New Zealand is considering both modest and sizeable increases to its Border Processing Levy.

Tourism Industry Aotearoa is urging the New Zealand Customs Service not to proceed with its review and proposed increase in the border levy incurred by travellers to enter the country, saying any moves to hike prices should not happen.

The review into the Border Processing Levy (BPL), which was introduced in 2016, is being undertaken in conjunction with the Ministry for Primary Industries (MPI) and is a charge paid by all travellers, including New Zealand citizens, to fund the operation of the country’s customs and biosecurity services.

Currently, the BPL is NZD$20.11 per person for arrivals by air and NZD$21.96 for arrivals by cruise ships and other sea transport, inclusive of GST. Since its introduction with the charge in 2016, this pricing structure has not met the operating costs of the department it intends to fund, with the NZ Government making up the difference each year.

The arrival entrance gate decorated with art carvings at Auckland Airport.

According to a consultation document released by Customs and MPI, a number of options are on the table as part of the review, ranging from no change all the way up to a mammoth increase in the fee to an astonishing NZD$160.76 per air passenger and NZD$70.23 per person via sea, effective from 1 December 2021.

More moderate price increases are also tabled to allow the department to fully fund its operations from funds generated by the levy plus gradually pay back losses accrued over periods of one to six years.

Another proposal is for a delayed introduction in a new cost structure, with either levied travellers or taxpayers making up the shortfall incurred in between.

A Diamond Princess cruse ship at Port Tauranga, New Zealand.

The New Zealand Government has outlined a policy objective for the Customs and Biosecurity services to be financially self-sufficient and not require topping up from taxpayers. Measures not considered in the proposal include reduced working hours of Customs or reducing the number of airports that accept international arrivals.

Tourism Industry Aotearoa CEO, Chris Roberts, said the limitations of the cost recovery model have been laid bare by COVID-19 as New Zealand’s borders were closed.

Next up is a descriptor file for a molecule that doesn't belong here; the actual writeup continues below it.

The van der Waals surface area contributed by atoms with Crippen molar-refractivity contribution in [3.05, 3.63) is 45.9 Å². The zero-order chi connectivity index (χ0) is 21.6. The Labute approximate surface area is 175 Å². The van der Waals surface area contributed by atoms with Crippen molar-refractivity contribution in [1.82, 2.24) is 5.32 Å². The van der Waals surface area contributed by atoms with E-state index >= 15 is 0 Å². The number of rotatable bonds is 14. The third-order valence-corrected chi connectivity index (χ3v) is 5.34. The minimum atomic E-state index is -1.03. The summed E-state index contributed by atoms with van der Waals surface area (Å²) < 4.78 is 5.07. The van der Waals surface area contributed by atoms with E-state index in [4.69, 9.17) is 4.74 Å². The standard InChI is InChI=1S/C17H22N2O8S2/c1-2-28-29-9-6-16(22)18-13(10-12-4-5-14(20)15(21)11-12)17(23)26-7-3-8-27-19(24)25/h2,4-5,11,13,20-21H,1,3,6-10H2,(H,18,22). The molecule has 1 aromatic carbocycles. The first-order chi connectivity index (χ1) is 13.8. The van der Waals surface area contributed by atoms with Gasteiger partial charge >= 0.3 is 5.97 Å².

“With a 98% reduction in travellers, the levy income dried up to virtually nothing,” Roberts said.

“The Government has had to provide $186m to Customs and MPI to reduce the funding deficit incurred up to 30 June 2021.

Tourism Industry Aotearoa CEO, Chris Roberts.

“The Government has now directed the agencies to consult on options for a return to full recovery of border processing costs. It is quite simply too early to be doing this, with the future of global travel still so uncertain.”

Roberts said the possible addition of cost upon cost would “impose a significant handbrake” on the recovery of New Zealand’s visitor economy, suggesting instead that the fee needs to be left alone for the foreseeable future. If a cost increase was necessary, increases must be carefully stages to correlate with commensurate returns of international tourists over the next five years.

The Consultation Document can be read in full HERE.

Hotel Council Aotearoa Strategic Director, James Doolan, said the association supports the view of TIA that any review or increase in the border levy should be delayed until after international travel has recovered.

HCA Strategic Director, James Doolan.

“All overseas and domestic travellers in New Zealand pay 15% GST on top of every purchase they make, including the cost of overnight accommodation,” Doolan said.

“New Zealand’s visitor economy is already fully taxed when compared with similar destinations overseas.  There is an allocation and re-investment problem that must be solved.

Doolan said New Zealand’s tourism offerings are extraordinary and world-class however price competitiveness was also a critical factor and increases to air and cruise fares to pass on any amended border levy may send travellers elsewhere.

“Local councils and different central government ministries and agencies are constantly seeking new ways to impose increased costs, charges, levies and taxes on non-voting international tourists and overnight accommodation businesses.